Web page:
|About the Book|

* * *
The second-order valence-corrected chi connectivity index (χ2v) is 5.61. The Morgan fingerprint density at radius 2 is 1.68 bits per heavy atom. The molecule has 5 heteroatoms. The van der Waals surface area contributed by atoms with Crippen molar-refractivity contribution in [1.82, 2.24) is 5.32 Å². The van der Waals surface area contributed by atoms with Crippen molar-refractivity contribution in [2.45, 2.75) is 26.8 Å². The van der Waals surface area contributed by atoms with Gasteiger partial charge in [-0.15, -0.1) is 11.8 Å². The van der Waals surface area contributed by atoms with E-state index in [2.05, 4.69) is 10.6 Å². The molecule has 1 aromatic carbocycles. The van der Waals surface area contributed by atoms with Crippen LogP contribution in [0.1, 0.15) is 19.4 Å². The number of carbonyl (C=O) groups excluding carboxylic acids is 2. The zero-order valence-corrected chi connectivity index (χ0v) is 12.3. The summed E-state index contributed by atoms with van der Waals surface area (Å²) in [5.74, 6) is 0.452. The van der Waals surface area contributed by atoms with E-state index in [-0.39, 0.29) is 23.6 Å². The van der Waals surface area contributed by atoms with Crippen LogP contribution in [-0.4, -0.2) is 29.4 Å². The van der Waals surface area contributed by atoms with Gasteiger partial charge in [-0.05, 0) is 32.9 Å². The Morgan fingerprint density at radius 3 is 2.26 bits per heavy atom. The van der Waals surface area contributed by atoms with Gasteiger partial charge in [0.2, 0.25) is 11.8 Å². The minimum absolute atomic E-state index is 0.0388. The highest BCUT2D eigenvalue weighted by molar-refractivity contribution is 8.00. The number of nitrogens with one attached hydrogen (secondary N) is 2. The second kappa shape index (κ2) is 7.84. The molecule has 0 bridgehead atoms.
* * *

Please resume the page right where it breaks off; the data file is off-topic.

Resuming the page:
The reign of Louis XVI, which ended with the guillotining of Louis followed by that of his wife Marie Antoinette in 1793, is a dramatic and crucial part of French history. Yet there have been few authoritative studies of the King, a result of theMoreThe reign of Louis XVI, which ended with the guillotining of Louis followed by that of his wife Marie Antoinette in 1793, is a dramatic and crucial part of French history. Yet there have been few authoritative studies of the King, a result of the paucity of personal documentary materials. John Hardman, who has spent many years tracking down the primary sources, now fills the gap with this engrossing and perceptive account of Louiss reign.Hardman divides his story into three periods. His account of the first twelve years of Louiss reign, from 1774 to 1786, reveals the secret workings of absolute monarchy in the last stage of its development. During this period, Hardman shows, the King was capable but also austere, enigmatic, and at times callous. The second part of the book, from 1787-89, opens with Louiss great personal reform initiative presented to the Assembly of Notables as a pivot of the reign. Here Hardman discusses the disintegration of the regime, the loss of Louiss personal composure, and the corresponding rise in the influence of Marie-Antoinette. The Kings often misunderstood attitude to the Estates-General in 1789, he argues, determined the whole character and course of the French Revolution.The main theme of the last section, from 1789-93, is the Kings attitude toward the Revolution as embodied in the Constitution of 1791. However, the political drama is also partially replaced by a human one: as Louiss political role declines, his character, tempered by suffering, becomes more sympathetic. In the end, Louis emerges as a ruler with clear ideas and a genuine concern for the French people, and the flight to Varennes and the Kings imprisonment and execution take on new poignancy.